I was interested to read this post about the Information Commissioner's ruling that 5 police forces must delete old records of criminal convictions/ cautions was upheld by the Information Tribunal.
It seems that most of the records were very old indeed, and that their subjects had not re-offended. It reminded, also, of a recent story of a University refusing to accept a very well qualified student onto its law degree course because he had a conviction for burglary.
It seems to me that in all such matters Society now finds it hard to keep a sense of proportion on how it uses the systems and sanctions available to it.
When I was a teenager, I could easily have found myself in a similar situation to that of the Bradford student denied the opportunity to pursue his preferred academic/ career studies.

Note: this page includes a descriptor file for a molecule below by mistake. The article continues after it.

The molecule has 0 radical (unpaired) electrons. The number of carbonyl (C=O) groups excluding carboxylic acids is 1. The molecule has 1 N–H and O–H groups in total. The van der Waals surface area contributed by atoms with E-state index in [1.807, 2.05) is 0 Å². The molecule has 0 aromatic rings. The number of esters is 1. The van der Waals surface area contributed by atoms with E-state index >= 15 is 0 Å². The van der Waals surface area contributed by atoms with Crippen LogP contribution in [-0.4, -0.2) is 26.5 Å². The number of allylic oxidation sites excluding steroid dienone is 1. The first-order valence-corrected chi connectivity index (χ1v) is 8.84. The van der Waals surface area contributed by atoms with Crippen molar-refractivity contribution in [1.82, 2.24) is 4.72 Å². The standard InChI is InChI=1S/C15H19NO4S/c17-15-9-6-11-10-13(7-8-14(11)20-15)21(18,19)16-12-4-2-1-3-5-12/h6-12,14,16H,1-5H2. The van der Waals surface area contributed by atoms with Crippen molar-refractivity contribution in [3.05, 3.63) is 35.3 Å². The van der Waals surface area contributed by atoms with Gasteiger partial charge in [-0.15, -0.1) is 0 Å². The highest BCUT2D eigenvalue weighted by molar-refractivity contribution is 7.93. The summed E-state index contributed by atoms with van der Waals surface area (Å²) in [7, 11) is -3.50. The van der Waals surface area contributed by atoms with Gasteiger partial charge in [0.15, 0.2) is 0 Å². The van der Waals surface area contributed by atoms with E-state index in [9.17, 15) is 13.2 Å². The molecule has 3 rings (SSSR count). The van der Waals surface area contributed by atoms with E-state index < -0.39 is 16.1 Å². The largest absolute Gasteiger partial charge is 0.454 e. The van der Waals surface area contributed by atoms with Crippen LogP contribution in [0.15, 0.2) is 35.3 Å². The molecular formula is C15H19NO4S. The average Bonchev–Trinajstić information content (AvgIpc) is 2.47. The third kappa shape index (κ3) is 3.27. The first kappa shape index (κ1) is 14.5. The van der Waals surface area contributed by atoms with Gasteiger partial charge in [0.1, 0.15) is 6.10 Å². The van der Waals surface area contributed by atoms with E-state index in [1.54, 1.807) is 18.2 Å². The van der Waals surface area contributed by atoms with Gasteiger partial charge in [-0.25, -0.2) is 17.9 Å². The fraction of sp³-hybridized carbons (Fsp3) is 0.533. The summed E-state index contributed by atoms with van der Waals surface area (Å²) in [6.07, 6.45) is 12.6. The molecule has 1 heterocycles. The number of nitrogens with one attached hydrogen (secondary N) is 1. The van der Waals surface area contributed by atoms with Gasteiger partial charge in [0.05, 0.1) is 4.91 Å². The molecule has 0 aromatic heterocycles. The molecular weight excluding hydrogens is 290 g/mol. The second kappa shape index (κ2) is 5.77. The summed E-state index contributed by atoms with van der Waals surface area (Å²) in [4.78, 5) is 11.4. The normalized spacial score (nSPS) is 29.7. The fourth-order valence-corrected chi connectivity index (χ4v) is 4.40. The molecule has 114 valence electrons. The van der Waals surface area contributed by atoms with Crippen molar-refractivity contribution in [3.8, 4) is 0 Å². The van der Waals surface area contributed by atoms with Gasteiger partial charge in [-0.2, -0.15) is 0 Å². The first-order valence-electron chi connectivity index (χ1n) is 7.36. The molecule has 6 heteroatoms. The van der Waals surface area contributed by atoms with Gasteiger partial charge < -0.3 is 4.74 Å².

I was from a poor area and in a group of youths, many of whom were involved in burglary. Probably the only reason I wasn't involved was because of the strict curfew my Mum enforced; I had to be home before the nightly forays began!
Incidentally, we all carried sheath-knives and suchlike – wearing them openly on our belts – but I never heard of anyone using them in fights, and don't think any of us dreamed of doing so.
I worked from home, today but, as I'm on this year's judging panel, had an evening invitation to the LGC Awards 2009 Launch Party at Dartmouth House in London's West End. I drove into town for the "do", stood chatting in the venue's courtyard for an hour, then drove home. It cost me a tenner for parking!